I can’t – I’m washing my hair!

When walking around any High Street chemist’s store these days, it’s easy to become confused with the vast array of hair care products available. From the basic shampoo and conditioner to the more mystifying gels and volumisers, there are hundreds of preparations promising to colour, repair, enhance or transform our crowning glory.

Likewise, when visiting a modern hairdresser’s, an up-to-date salon can appear at first more like a torture chamber! Technology has provided instruments that will style, crimp, curl and thicken, and all in the hands of a hairdresser whose role has become increasingly multi-faceted -chemist, artist, consultant and confidante.

When you compare this amazing choice to what was available 40 or 50 years ago, you can see how the whole ethos of hair care has changed, and readers might like to recall how we looked after our ‘Barnet fair’ back then.

The local hairdresser’s was a meeting point for ladies who could afford the luxury of a weekly ‘wash and set’. Conversation was never easy with one’s head swathed in curlers and thrust under a noisy drier, but we
managed! Perming was a very different experience from today, the whole process taking at least six uncomfortable hours wired up to an electric curling machine. Known as the Nessler after its inventor Karl Nessler, this was a dome-shaped instrument with up to a dozen attached wires. At the end of these wires were curlers which were clamped to the hair, literally singeing it into waves. The outcome was a mass of tight curls, often frizzy as the hair had been treated with direct heat. Today’s perms are ‘cold-wave’ using well-tested solutions which, apart from being much kinder to the hair, take less than two hours to complete.

The home coiffure did not involve mousse or volumising rinse – indeed many of us did not have the luxury of shampoo, hair was washed with carbolic or coal tar soap, and the ever-present Borax was used with various other solutions to enhance our shining locks. Compromise was the name of the game, particularly during the war years. In the absence of setting lotion, sugar and water made a sticky but effective substitute. A brown hair dye could be made from the ‘tincture of the shucks of walnuts’ mixed with a little
lavender oil. Those wanting black hair could choose the lethal-sounding cocktail of silver nitrate, nickel sulphate and ammonia. An alternative hair wash was obtained by combining Borax, boiling water and camphor, so our hair wasn’t just clean – it was moth-free, too!

In those earlier, simpler times we were advised to brush our hair 100 times morning and night. This was said to enhance its natural lustre. Upon hearing such advice, today’s hairdresser would throw up hands in horror, crying: “Oh, no. It will overactivate your sebaceous glands and make it really greasy!” Washing our hair more than once a week was thought to be damaging, and no-one ventured out on ‘hair wash evening’ for fear of catching pneumonia at the very least!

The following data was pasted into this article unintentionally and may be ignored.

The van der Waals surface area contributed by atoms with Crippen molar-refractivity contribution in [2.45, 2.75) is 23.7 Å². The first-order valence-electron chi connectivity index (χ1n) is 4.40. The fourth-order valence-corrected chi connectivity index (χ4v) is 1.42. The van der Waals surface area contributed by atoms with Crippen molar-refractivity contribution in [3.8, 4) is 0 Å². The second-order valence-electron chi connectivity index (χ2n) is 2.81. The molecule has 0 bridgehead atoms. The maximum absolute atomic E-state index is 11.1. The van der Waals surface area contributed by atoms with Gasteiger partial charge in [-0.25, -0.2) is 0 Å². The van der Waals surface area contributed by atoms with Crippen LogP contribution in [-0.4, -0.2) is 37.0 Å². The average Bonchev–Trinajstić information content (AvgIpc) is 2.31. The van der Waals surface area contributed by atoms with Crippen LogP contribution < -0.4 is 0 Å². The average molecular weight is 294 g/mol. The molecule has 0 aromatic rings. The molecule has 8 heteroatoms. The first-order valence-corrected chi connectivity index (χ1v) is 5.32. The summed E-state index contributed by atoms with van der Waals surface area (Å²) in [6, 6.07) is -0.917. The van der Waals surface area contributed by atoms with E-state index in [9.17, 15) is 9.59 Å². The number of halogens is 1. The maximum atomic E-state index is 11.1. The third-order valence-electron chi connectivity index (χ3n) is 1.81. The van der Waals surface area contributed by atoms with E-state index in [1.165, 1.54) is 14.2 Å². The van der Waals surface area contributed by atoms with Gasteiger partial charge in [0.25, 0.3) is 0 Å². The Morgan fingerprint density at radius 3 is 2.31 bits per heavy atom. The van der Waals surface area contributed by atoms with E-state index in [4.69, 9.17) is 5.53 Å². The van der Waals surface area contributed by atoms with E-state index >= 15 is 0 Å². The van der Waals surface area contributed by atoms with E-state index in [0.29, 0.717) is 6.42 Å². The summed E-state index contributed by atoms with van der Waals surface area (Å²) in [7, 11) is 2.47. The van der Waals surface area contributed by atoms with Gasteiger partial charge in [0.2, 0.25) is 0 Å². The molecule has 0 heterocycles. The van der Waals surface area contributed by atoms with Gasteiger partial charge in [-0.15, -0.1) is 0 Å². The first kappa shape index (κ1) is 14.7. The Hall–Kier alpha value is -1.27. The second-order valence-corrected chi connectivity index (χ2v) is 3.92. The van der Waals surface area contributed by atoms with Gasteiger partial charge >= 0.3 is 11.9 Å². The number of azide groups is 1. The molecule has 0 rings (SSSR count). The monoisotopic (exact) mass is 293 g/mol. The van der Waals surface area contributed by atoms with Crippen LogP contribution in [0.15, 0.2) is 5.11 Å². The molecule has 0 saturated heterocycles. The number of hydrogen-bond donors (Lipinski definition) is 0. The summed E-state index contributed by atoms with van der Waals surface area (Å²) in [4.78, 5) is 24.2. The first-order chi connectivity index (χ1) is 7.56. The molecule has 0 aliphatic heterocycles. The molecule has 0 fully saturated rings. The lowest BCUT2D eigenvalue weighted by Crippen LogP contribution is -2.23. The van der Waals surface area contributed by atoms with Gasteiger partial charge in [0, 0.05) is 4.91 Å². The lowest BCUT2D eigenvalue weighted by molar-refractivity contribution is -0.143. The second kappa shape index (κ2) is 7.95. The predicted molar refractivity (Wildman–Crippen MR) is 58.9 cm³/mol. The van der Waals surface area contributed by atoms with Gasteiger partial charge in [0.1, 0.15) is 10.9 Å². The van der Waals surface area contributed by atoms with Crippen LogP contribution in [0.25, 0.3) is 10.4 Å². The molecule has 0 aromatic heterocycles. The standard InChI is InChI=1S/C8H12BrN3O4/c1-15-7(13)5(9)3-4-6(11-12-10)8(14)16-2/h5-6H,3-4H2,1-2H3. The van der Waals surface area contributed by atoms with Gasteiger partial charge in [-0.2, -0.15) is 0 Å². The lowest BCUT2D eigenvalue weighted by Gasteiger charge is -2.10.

It’s interesting, too, to compare a few prices between then and now. In 1945 the cost of a perm averaged 10/- (50p) whereas a modern saloon in the medium price range would charge around £50. Back then a wash and set cost 21- (1 Op) compared to £10 today. These days a 200ml bottle of shampoo costs up to £2, whereas in the 1940s a bar of carbolic soap could be bought for a few coppers.
Apart from the difference in prices, the amount of time we spend on our hair has changed dramatically. Whatever your choice of style washing, drying and preparation generally took at least three hours. Few households had electric hair driers, so drying was done either with a brisk towel or by kneeling in front of the fire. Now, with the advent of portable high-speed driers and heated rollers, you can style in minutes -so nowadays declining an invitation with: “I can’t – I’m washing my hair” would be viewed with suspicion.

Considering that back then we washed our hair with soap, literally burned or singed it into waves and had none of the conditioning rinses available today, a thought occurs: in films and photographs from the 1930s and 40s ladies’ hair generally appeared sleek, glossy and well-cared-for. Perhaps it isn’t always the product, but instead the care and attention we pay that makes the difference. I leave you to discuss that with your hairdresser or chemist.

Next time you cannot decide between oil of evening primrose shampoo or Viang Yland conditioner, spare a thought for the days when the only choice was hobson’s!

Carole Dawson